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Draft:The Most Wanted Leaks of 2009

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May 15, 2009

WikiLeaks requests nominations for 2009's Most Wanted Leaks—the concealed documents or recordings most sought after by a country's journalists, activists, historians, lawyers, police, or human rights investigators.


You may securely and anonymously add your nomination by editing this page. WikiLeaks will then prioritize the list and seek to obtain the leading candidates directly, through the legal system, or indirectly through its network of journalists, intelligence sources, volunteers and readers.

Be sure to ask your "offline" contacts for their nomination also; we seek nominations that reflect the whole of society.

Documents or other materials added nominated must:

  • Have political, diplomatic or historical impact.
  • Be known to exist or have existed.
  • Be plausibly obtainable to a well motivated insider or outsider. For instance the entire collection of documents held by the Chinese Ministry of Public Security (中华人民共和国公安部) is not plausibly obtainable, but a specific document or group of documents may be.
  • Be well defined, and if possible, specific. Three examples of well defined and specific:

An accepted example of known to exist and well defined, but not specific:

  • The current list of websites or URLS filtered by the Chinese Public Security Bureau's "Great Firewall of China" censorship system.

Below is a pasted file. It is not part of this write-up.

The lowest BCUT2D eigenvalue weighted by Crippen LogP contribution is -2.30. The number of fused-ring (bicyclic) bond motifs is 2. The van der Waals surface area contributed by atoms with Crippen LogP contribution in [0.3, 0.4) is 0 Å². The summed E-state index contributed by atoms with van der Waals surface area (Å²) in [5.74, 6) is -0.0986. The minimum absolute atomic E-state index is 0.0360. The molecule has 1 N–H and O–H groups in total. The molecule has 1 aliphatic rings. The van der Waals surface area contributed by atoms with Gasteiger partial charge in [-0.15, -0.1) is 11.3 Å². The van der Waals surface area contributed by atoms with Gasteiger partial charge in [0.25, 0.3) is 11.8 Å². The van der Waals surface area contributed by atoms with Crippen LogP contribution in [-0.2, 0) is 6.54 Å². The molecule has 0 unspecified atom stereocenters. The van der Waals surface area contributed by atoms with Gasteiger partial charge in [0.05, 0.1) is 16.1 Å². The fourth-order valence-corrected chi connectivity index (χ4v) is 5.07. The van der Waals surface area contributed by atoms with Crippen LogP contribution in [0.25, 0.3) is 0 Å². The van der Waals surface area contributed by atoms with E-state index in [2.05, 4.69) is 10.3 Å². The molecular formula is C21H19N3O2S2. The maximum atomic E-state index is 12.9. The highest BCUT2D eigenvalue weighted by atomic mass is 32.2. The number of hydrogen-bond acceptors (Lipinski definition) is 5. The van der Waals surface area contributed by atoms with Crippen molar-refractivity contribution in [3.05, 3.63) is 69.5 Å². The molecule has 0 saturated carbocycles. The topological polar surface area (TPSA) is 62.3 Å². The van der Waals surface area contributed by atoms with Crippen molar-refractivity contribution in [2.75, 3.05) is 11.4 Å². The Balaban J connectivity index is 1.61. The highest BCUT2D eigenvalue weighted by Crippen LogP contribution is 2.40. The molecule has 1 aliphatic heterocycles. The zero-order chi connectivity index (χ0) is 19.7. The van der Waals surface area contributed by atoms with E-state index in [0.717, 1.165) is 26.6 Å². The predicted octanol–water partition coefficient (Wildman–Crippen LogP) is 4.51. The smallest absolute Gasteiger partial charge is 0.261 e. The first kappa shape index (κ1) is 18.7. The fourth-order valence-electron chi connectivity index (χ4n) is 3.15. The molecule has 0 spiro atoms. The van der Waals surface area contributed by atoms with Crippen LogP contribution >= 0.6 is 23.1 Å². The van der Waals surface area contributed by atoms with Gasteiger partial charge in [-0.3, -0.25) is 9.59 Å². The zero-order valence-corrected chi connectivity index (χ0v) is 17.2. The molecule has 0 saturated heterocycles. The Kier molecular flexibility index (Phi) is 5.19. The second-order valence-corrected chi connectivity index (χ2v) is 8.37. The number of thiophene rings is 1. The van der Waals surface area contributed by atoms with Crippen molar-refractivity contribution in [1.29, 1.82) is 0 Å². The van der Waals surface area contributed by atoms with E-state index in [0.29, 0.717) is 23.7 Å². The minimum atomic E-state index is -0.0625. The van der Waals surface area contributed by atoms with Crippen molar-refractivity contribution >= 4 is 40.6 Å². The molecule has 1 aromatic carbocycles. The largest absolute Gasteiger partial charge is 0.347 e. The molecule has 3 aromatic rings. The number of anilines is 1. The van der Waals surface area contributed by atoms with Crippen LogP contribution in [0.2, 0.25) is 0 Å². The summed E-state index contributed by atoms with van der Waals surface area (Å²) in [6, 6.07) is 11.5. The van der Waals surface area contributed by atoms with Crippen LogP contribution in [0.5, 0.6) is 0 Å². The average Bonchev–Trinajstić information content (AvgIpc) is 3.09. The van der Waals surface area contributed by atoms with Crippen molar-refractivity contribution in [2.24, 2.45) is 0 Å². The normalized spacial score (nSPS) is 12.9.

• Be described in enough detail so that a court, dissident insider or visiting outsider not already familiar with the material or its subject matter may be able to quickly locate it, and will be motivated to do so.
  • Should, where possible, list all organizations, locations and/or websites suspected of holding the material or having information about how to access it.

Nominations follow. Simply click "edit" on the country below. If your country does not yet exist in the list, please add it to the country that it alphabetically close to it, via typing "== country name ==". See how the other countries are specified for examples.

Be attentive to the content of your nomination. Do not worry about making formatting mistakes. All copies of this page are kept and reviewed.

In the rare cases were a document might be destroyed or vaulted if it appeared on this list, send your nomination privately to [email protected] or securely via Chat.

[edit] International organizations

  1. Bilderberg Group meeting minutes, papers and annual reports of since 1954. WikiLeaks has some years already. Bilderberg is an annual off-the record conference of transatlantic political, economic and ideological agenda setters.

[edit] Austria

  1. Source-code as well as certifications for the Austrian e-Voting system used in students elections.

[edit] Australia

  1. The report of the national broadband network expert working group.
  2. Versions of the ACMA URL blacklist newer than 19 March 2009.
  3. URL blacklist as used by Watchdog NZ during censorship technology trial by ISP Exetel in May 2009. Alleged (by Watchdog) to have been IWF list (see United Kingdom).
  4. Full statistical breakdown of results of Watchdog/Exetel's censorship technology trial - Exetel's official response seems lacking.

[edit] China

  1. A list of URLs and keywords censored filtered by the Great Firewall of China. WikiLeaks has previously released related information, for example, watch lists, policies and several thousand URLs for CCTV and Baidu, but not for general http filtering.

[edit] Germany

  1. The censorship filter list for the proposed national, mandatory censorship system. The list will be compiled by German federal criminal police BKA and distributed to internet service providers.
  2. The contents of the contract between the BKA and some ISPs that has already been signed, but is kept secret due to "public safety" and copyright concerns (see